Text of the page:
Sometimes it feels like we live in an instant society, a 'see it one minute, have it the next' sort of world where to wait for anything seems an imposition. Even we gardeners can find ourselves yearning for things to be faster: cabbages which heart in half the time, apple trees that fruit earlier in the season, seed companies that offer next day delivery... Not that there's anything terribly wrong with 'faster', it's just that, when we find ourselves dealing with anything that takes 'longer', we're now disinclined to put up with the wait and hence often never give it a go and get to enjoy the rewards. The fact is that good things often really do take time.
Someone once said to me, when we were moving into our new home and I was contemplating buying a wisteria to climb along the railing of the deck, "They take a long time to get established, you know," and, consequently, I left it twenty years before I finally bought one. It was the same with our walnut tree. "Make sure you get the grafted one or you'll be waiting for years for it to bare nuts," said a well-meaning friend. Ten years later, we were still looking for the "right" tree whereas, no matter which one we'd planted when we first thought of it, it would have already been fruiting!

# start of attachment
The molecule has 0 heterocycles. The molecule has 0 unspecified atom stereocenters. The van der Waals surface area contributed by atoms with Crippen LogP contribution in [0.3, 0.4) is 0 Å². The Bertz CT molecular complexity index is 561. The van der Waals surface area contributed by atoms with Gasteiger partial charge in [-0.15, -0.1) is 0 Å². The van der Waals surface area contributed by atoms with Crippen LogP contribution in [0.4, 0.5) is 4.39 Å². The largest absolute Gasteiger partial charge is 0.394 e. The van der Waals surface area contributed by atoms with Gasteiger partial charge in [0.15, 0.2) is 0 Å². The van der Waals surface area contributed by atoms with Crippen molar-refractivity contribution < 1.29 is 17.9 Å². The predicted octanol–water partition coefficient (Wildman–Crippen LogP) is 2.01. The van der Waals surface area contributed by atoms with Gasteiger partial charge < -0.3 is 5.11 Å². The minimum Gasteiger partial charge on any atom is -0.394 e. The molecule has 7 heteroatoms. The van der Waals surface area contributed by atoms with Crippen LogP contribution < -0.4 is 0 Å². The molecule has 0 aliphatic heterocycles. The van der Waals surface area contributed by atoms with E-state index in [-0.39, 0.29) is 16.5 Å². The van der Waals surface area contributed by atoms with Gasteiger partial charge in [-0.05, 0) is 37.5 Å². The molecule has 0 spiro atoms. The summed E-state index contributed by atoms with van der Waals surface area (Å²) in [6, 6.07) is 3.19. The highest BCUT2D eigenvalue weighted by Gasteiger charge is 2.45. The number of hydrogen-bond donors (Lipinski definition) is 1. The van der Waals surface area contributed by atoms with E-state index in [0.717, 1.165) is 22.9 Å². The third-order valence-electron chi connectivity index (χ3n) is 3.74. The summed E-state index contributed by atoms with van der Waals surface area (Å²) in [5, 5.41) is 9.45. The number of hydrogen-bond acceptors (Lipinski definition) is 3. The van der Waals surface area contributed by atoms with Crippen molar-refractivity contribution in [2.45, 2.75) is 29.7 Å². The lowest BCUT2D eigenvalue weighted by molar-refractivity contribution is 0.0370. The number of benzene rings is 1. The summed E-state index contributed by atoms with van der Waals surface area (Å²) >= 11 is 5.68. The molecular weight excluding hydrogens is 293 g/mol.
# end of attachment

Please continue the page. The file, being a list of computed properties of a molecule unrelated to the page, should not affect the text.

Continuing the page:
It's taken almost forever, but I've finally stopped thinking about how long things take to grow, and have simply got on with planting what I want to, regardless. It started a few years back when I planted a pittosporum I wanted to topiary, and just last week I gave it its first ridiculous trim (it looks like a little rectangle at present but in another year or two it will have a head and waist. Then I'll move onto a skirt and feet). Around the same time, I potted up a couple of slightly faster growing Lonicera nitida (box honey suckle) which I intended to snip into shape as soon as they were large enough. One now sports four rather dandy baubles and even featured in a community movie which we made here in my Catlins village. It's called 'Snip' and you can view it at www.youtube.com/watch?v=re0iq7JoC1E And just last summer, I potted up three ivy cuttings which have now taken root and which I intend to train up a bamboo stake and encourage to grow into a sphere at the top. I always look at these gorgeous living sculptures in garden centres at Christmas time, decorated with fairy lights and little red bows (and costing far more than I can afford) and wish like anything that I'd started one growing years ago.
If anyone can learn to have patience, surely it's a gardener. And with that smug piece of wisdom, I'm off (for the fourth time today) to check if my parsley seed have germinated!